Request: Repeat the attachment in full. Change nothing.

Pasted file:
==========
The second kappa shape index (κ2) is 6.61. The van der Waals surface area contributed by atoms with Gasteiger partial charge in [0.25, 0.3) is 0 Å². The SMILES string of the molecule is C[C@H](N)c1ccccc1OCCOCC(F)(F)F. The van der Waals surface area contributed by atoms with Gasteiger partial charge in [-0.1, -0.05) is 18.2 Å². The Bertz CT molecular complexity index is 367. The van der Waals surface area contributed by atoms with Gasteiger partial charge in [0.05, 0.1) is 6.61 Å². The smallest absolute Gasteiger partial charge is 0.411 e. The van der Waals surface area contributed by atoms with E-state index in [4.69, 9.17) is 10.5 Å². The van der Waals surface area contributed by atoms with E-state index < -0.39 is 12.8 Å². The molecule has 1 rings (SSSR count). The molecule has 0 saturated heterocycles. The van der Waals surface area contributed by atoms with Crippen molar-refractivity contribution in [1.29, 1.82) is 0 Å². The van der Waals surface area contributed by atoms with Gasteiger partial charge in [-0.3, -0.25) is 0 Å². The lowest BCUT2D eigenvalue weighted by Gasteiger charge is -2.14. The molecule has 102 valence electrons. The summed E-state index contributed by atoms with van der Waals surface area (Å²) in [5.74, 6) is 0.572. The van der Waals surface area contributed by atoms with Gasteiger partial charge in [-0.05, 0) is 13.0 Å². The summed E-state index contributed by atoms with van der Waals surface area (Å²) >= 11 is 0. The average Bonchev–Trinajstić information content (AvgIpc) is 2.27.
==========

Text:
The second kappa shape index (κ2) is 6.61. The van der Waals surface area contributed by atoms with Gasteiger partial charge in [0.25, 0.3) is 0 Å². The SMILES string of the molecule is C[C@H](N)c1ccccc1OCCOCC(F)(F)F. The van der Waals surface area contributed by atoms with Gasteiger partial charge in [-0.1, -0.05) is 18.2 Å². The Bertz CT molecular complexity index is 367. The van der Waals surface area contributed by atoms with Gasteiger partial charge in [0.05, 0.1) is 6.61 Å². The smallest absolute Gasteiger partial charge is 0.411 e. The van der Waals surface area contributed by atoms with E-state index in [4.69, 9.17) is 10.5 Å². The van der Waals surface area contributed by atoms with E-state index < -0.39 is 12.8 Å². The molecule has 1 rings (SSSR count). The molecule has 0 saturated heterocycles. The van der Waals surface area contributed by atoms with Crippen molar-refractivity contribution in [1.29, 1.82) is 0 Å². The van der Waals surface area contributed by atoms with Gasteiger partial charge in [-0.3, -0.25) is 0 Å². The lowest BCUT2D eigenvalue weighted by Gasteiger charge is -2.14. The molecule has 102 valence electrons. The summed E-state index contributed by atoms with van der Waals surface area (Å²) in [5.74, 6) is 0.572. The van der Waals surface area contributed by atoms with Gasteiger partial charge in [-0.05, 0) is 13.0 Å². The summed E-state index contributed by atoms with van der Waals surface area (Å²) >= 11 is 0. The average Bonchev–Trinajstić information content (AvgIpc) is 2.27.